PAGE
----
'You have to be there to build the brand'
Updated: 2014-05-02 07:50
By Li Xiang in Paris and Todd Balazovic in Beijing (China Daily Europe)
A worker at Chateau Leoville Poyferre, which has become the most popular brand of the Cuvelier family's wine business. Provided to China Daily
French wine-maker hopes for robust demand in China, but is not putting all its eggs in one basket
When Anne Cuvelier first went to China about 14 years ago to promote her family's wine business, at a tasting event in Beijing she found that foreign producers and chateau owners vastly outnumbered customers.
Today the situation is totally different, she says.
"People line up outside the venue and wait patiently to get in. The room is fully packed in less than 15 minutes," says Cuvelier, who looks after the marketing operations of her family's Chateau Leoville Poyferre, a second-growth chateau in the Medoc region near Bordeaux.
"This is something that could only happen in China," she says. "I am impressed by how quickly the Chinese have bolstered their knowledge and interest in French wines."
With China's growing wealthy and middle classes developing a strong enthusiasm for luxury goods and Western lifestyles, French wine exporters have enjoyed triple-digit growth in their exports to China over the past few years.
In 2012, exports of French wine reached 5.6 billion euros ($7.7 billion), the highest amount since the economic downturn in 2009, thanks to the growing demand for high-end wines in China, French Customs says.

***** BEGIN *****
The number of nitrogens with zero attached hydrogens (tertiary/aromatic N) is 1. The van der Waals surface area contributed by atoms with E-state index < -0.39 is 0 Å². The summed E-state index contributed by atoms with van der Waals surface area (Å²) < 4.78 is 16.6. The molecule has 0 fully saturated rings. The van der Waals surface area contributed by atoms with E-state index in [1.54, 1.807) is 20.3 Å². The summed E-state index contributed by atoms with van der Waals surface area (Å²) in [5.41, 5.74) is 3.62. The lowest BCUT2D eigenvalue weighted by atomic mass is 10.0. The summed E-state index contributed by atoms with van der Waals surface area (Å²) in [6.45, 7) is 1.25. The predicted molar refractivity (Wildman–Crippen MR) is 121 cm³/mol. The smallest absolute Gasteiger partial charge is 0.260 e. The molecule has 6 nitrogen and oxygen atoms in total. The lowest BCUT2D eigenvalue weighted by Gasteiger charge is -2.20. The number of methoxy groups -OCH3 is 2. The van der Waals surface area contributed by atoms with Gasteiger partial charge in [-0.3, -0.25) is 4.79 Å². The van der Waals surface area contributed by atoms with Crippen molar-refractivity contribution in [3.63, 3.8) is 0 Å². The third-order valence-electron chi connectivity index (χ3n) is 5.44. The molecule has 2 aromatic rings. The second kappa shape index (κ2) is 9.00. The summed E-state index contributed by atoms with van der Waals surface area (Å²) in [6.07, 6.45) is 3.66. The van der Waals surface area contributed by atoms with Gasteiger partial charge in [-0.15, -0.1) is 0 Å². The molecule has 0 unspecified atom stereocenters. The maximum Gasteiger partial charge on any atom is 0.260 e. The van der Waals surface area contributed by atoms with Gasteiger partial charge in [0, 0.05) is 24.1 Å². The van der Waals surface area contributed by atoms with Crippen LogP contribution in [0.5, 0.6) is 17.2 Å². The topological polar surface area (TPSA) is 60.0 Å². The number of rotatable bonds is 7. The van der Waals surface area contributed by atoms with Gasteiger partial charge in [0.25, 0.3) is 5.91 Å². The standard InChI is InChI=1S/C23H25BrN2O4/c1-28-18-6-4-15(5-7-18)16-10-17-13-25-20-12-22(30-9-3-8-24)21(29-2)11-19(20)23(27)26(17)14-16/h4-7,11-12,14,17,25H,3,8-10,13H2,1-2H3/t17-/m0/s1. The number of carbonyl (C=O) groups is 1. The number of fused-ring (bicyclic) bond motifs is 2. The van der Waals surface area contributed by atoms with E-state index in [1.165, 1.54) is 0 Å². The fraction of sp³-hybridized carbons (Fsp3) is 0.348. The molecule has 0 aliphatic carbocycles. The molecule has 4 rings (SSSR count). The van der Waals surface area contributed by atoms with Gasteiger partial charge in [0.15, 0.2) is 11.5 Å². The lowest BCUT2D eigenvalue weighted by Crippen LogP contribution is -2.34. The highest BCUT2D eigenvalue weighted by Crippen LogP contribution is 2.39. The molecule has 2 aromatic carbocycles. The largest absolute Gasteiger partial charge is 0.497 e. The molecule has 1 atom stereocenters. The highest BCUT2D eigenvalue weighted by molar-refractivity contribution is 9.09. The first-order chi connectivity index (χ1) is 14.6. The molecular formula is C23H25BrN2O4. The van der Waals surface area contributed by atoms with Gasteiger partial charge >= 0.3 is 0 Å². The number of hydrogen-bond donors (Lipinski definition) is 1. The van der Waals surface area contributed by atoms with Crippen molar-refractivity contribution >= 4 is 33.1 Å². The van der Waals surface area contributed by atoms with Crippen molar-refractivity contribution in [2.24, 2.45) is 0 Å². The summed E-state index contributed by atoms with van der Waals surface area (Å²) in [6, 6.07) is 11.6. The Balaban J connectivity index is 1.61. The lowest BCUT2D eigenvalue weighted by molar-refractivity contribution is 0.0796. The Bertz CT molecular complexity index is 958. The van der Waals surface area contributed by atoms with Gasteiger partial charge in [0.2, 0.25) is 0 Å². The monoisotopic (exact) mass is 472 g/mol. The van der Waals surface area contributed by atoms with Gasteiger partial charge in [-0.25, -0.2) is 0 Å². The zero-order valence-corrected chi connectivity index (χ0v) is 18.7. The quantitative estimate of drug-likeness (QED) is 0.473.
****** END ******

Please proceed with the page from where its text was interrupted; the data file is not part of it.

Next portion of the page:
China has become the largest Asian customer and the second-largest export destination for French wine. Consumption of red wine rose to more than 277.76 million 9-liter cases last year in the Asia-Pacific region, according to wine exhibitor Vinexpo.
While some producers' growth is slowing, the Chinese market still remains promising as Chinese wine drinkers are considered to be much more sophisticated and knowledgeable than they once were.
China is tipped to be one of the largest wine producers in the next five years, according to France's National Center for Scientific Research, and that is propelling more young professionals to formal training courses in Oenology, the study of wine and wine-making.
Wine education in China grew nearly 200 percent year-on-year growth last year, according to UK-based wine education organization, Wine and Spirits Education Trust.
Hiring Chinese-speaking assistants, opening Chinese social media websites, designing labels that appeal to Chinese consumers, and organizing tasting events in China are other common ways for French chateaus to attract Chinese buyers.
Cuvelier says that her chateau plans to organize wine-themed tours for potential Chinese buyers, which would enable them to visit the vineyards, see the winemaking process and taste the wine at the chateau.
The tour is targeting wealthy wine buyers as it could cost up to 400 euros a person, Cuvelier says.
"We want to reach out to people who are really interested in wines and those who can afford the trip," she says.
"We want to do something special for the Chinese market. From our specially designed wine labels to large tasting events, our purpose is to ring the bells in the minds of Chinese consumers," Cuvelier says.